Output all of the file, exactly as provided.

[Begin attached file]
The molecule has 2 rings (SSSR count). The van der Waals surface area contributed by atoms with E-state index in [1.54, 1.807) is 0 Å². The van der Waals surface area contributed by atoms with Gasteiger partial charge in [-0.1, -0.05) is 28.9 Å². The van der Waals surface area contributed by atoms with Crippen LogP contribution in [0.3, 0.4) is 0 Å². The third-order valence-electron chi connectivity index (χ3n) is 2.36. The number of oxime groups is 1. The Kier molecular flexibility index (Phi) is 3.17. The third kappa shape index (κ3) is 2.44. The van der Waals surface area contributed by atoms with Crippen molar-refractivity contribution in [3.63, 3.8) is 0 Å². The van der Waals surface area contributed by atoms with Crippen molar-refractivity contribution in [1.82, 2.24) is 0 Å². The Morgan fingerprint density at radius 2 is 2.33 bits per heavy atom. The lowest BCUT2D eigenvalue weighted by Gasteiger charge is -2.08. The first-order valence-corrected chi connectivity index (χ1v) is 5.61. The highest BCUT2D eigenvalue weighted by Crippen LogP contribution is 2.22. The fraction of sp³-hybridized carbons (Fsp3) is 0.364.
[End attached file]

The molecule has 2 rings (SSSR count). The van der Waals surface area contributed by atoms with E-state index in [1.54, 1.807) is 0 Å². The van der Waals surface area contributed by atoms with Gasteiger partial charge in [-0.1, -0.05) is 28.9 Å². The van der Waals surface area contributed by atoms with Crippen LogP contribution in [0.3, 0.4) is 0 Å². The third-order valence-electron chi connectivity index (χ3n) is 2.36. The number of oxime groups is 1. The Kier molecular flexibility index (Phi) is 3.17. The third kappa shape index (κ3) is 2.44. The van der Waals surface area contributed by atoms with Crippen molar-refractivity contribution in [3.63, 3.8) is 0 Å². The van der Waals surface area contributed by atoms with Crippen molar-refractivity contribution in [1.82, 2.24) is 0 Å². The Morgan fingerprint density at radius 2 is 2.33 bits per heavy atom. The lowest BCUT2D eigenvalue weighted by Gasteiger charge is -2.08. The first-order valence-corrected chi connectivity index (χ1v) is 5.61. The highest BCUT2D eigenvalue weighted by Crippen LogP contribution is 2.22. The fraction of sp³-hybridized carbons (Fsp3) is 0.364.